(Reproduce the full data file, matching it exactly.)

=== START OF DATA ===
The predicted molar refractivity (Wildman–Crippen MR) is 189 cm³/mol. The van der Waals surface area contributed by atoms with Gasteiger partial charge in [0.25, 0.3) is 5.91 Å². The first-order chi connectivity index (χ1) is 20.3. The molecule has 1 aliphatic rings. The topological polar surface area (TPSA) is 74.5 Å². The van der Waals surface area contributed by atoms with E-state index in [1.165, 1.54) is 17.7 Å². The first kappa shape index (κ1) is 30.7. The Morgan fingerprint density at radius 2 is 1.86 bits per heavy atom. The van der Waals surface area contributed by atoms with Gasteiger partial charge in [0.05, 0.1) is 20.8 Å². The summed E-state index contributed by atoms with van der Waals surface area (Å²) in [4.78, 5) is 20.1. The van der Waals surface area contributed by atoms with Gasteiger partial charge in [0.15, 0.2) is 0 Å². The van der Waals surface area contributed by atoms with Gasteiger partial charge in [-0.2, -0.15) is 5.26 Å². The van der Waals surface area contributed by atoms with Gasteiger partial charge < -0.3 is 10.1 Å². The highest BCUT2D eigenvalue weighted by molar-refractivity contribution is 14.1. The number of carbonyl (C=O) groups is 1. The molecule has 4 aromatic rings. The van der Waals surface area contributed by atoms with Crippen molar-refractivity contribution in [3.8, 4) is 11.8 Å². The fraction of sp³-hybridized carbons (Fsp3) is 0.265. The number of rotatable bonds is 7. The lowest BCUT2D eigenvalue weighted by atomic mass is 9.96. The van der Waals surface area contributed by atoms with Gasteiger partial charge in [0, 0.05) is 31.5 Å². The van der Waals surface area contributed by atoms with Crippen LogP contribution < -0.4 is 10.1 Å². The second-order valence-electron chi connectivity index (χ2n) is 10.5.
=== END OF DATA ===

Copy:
The predicted molar refractivity (Wildman–Crippen MR) is 189 cm³/mol. The van der Waals surface area contributed by atoms with Gasteiger partial charge in [0.25, 0.3) is 5.91 Å². The first-order chi connectivity index (χ1) is 20.3. The molecule has 1 aliphatic rings. The topological polar surface area (TPSA) is 74.5 Å². The van der Waals surface area contributed by atoms with E-state index in [1.165, 1.54) is 17.7 Å². The first kappa shape index (κ1) is 30.7. The Morgan fingerprint density at radius 2 is 1.86 bits per heavy atom. The van der Waals surface area contributed by atoms with Gasteiger partial charge in [0.05, 0.1) is 20.8 Å². The summed E-state index contributed by atoms with van der Waals surface area (Å²) in [4.78, 5) is 20.1. The van der Waals surface area contributed by atoms with Gasteiger partial charge in [0.15, 0.2) is 0 Å². The van der Waals surface area contributed by atoms with Gasteiger partial charge in [-0.2, -0.15) is 5.26 Å². The van der Waals surface area contributed by atoms with Gasteiger partial charge < -0.3 is 10.1 Å². The highest BCUT2D eigenvalue weighted by molar-refractivity contribution is 14.1. The number of carbonyl (C=O) groups is 1. The molecule has 4 aromatic rings. The van der Waals surface area contributed by atoms with Crippen molar-refractivity contribution in [3.8, 4) is 11.8 Å². The fraction of sp³-hybridized carbons (Fsp3) is 0.265. The number of rotatable bonds is 7. The lowest BCUT2D eigenvalue weighted by atomic mass is 9.96. The van der Waals surface area contributed by atoms with Gasteiger partial charge in [0, 0.05) is 31.5 Å². The van der Waals surface area contributed by atoms with Crippen LogP contribution < -0.4 is 10.1 Å². The second-order valence-electron chi connectivity index (χ2n) is 10.5.